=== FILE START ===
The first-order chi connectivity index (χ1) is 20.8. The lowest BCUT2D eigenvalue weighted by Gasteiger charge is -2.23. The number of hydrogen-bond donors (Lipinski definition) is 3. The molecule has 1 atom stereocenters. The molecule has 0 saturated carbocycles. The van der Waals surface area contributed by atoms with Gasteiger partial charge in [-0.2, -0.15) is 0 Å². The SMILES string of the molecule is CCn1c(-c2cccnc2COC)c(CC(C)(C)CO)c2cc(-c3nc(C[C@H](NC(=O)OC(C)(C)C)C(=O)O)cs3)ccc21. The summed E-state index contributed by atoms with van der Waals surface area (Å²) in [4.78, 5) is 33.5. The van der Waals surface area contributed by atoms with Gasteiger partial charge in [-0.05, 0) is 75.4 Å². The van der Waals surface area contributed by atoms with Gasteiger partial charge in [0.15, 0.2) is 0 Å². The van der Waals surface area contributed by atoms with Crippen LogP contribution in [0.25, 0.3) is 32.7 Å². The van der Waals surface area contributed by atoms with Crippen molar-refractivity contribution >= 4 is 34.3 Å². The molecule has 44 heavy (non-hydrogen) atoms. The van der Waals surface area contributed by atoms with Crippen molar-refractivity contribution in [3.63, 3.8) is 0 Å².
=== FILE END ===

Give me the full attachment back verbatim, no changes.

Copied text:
The first-order chi connectivity index (χ1) is 20.8. The lowest BCUT2D eigenvalue weighted by Gasteiger charge is -2.23. The number of hydrogen-bond donors (Lipinski definition) is 3. The molecule has 1 atom stereocenters. The molecule has 0 saturated carbocycles. The van der Waals surface area contributed by atoms with Gasteiger partial charge in [-0.2, -0.15) is 0 Å². The SMILES string of the molecule is CCn1c(-c2cccnc2COC)c(CC(C)(C)CO)c2cc(-c3nc(C[C@H](NC(=O)OC(C)(C)C)C(=O)O)cs3)ccc21. The summed E-state index contributed by atoms with van der Waals surface area (Å²) in [4.78, 5) is 33.5. The van der Waals surface area contributed by atoms with Gasteiger partial charge in [-0.05, 0) is 75.4 Å². The van der Waals surface area contributed by atoms with Gasteiger partial charge in [0.15, 0.2) is 0 Å². The van der Waals surface area contributed by atoms with Crippen LogP contribution in [0.25, 0.3) is 32.7 Å². The van der Waals surface area contributed by atoms with Crippen molar-refractivity contribution >= 4 is 34.3 Å². The molecule has 44 heavy (non-hydrogen) atoms. The van der Waals surface area contributed by atoms with Crippen molar-refractivity contribution in [3.63, 3.8) is 0 Å².